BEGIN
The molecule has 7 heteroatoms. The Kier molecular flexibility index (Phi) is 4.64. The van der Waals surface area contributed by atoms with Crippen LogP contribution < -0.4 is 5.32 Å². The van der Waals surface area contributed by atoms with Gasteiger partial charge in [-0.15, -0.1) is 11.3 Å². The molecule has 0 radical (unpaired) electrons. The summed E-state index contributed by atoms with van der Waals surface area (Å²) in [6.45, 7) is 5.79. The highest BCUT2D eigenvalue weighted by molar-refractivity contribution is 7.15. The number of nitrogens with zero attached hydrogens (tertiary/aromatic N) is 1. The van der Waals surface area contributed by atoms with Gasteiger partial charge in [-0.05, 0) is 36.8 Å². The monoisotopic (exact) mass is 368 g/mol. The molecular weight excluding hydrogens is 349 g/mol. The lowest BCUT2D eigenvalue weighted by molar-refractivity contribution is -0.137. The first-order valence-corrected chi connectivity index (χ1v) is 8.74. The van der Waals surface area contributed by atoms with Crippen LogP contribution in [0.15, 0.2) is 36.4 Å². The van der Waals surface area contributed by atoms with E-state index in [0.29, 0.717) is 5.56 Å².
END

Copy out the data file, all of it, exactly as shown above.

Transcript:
The molecule has 7 heteroatoms. The Kier molecular flexibility index (Phi) is 4.64. The van der Waals surface area contributed by atoms with Crippen LogP contribution < -0.4 is 5.32 Å². The van der Waals surface area contributed by atoms with Gasteiger partial charge in [-0.15, -0.1) is 11.3 Å². The molecule has 0 radical (unpaired) electrons. The summed E-state index contributed by atoms with van der Waals surface area (Å²) in [6.45, 7) is 5.79. The highest BCUT2D eigenvalue weighted by molar-refractivity contribution is 7.15. The number of nitrogens with zero attached hydrogens (tertiary/aromatic N) is 1. The van der Waals surface area contributed by atoms with Gasteiger partial charge in [-0.05, 0) is 36.8 Å². The monoisotopic (exact) mass is 368 g/mol. The molecular weight excluding hydrogens is 349 g/mol. The lowest BCUT2D eigenvalue weighted by molar-refractivity contribution is -0.137. The first-order valence-corrected chi connectivity index (χ1v) is 8.74. The van der Waals surface area contributed by atoms with Crippen LogP contribution in [0.15, 0.2) is 36.4 Å². The van der Waals surface area contributed by atoms with E-state index in [0.29, 0.717) is 5.56 Å².